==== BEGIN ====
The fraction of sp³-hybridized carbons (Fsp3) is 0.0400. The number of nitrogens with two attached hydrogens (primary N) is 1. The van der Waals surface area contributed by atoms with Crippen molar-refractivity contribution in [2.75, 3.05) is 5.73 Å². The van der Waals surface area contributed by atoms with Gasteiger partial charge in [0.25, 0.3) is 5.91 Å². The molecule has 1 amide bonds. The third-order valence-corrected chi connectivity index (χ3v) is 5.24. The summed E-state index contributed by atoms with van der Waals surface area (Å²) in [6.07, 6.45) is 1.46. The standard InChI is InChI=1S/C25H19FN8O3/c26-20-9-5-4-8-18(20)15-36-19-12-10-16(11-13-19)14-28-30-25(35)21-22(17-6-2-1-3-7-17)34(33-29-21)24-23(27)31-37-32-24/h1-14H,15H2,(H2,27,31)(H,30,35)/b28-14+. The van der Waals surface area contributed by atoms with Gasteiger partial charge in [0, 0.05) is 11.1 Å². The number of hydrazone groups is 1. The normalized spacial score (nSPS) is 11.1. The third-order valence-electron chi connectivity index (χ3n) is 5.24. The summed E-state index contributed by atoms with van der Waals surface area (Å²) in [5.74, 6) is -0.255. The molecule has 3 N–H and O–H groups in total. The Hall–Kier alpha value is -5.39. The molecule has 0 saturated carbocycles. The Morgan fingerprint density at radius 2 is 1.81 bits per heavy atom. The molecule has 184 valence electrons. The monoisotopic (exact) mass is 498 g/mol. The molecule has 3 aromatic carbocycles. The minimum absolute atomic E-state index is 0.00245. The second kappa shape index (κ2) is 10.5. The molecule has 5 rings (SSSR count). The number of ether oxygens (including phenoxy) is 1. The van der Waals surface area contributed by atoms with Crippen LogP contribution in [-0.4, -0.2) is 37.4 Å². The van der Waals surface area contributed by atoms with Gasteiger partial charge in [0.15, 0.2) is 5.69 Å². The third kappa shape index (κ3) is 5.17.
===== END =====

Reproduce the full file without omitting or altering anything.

The fraction of sp³-hybridized carbons (Fsp3) is 0.0400. The number of nitrogens with two attached hydrogens (primary N) is 1. The van der Waals surface area contributed by atoms with Crippen molar-refractivity contribution in [2.75, 3.05) is 5.73 Å². The van der Waals surface area contributed by atoms with Gasteiger partial charge in [0.25, 0.3) is 5.91 Å². The molecule has 1 amide bonds. The third-order valence-corrected chi connectivity index (χ3v) is 5.24. The summed E-state index contributed by atoms with van der Waals surface area (Å²) in [6.07, 6.45) is 1.46. The standard InChI is InChI=1S/C25H19FN8O3/c26-20-9-5-4-8-18(20)15-36-19-12-10-16(11-13-19)14-28-30-25(35)21-22(17-6-2-1-3-7-17)34(33-29-21)24-23(27)31-37-32-24/h1-14H,15H2,(H2,27,31)(H,30,35)/b28-14+. The van der Waals surface area contributed by atoms with Gasteiger partial charge in [0, 0.05) is 11.1 Å². The number of hydrazone groups is 1. The normalized spacial score (nSPS) is 11.1. The third-order valence-electron chi connectivity index (χ3n) is 5.24. The summed E-state index contributed by atoms with van der Waals surface area (Å²) in [5.74, 6) is -0.255. The molecule has 3 N–H and O–H groups in total. The Hall–Kier alpha value is -5.39. The molecule has 0 saturated carbocycles. The Morgan fingerprint density at radius 2 is 1.81 bits per heavy atom. The molecule has 184 valence electrons. The monoisotopic (exact) mass is 498 g/mol. The molecule has 3 aromatic carbocycles. The minimum absolute atomic E-state index is 0.00245. The second kappa shape index (κ2) is 10.5. The molecule has 5 rings (SSSR count). The number of ether oxygens (including phenoxy) is 1. The van der Waals surface area contributed by atoms with Crippen LogP contribution in [-0.4, -0.2) is 37.4 Å². The van der Waals surface area contributed by atoms with Gasteiger partial charge in [0.15, 0.2) is 5.69 Å². The third kappa shape index (κ3) is 5.17.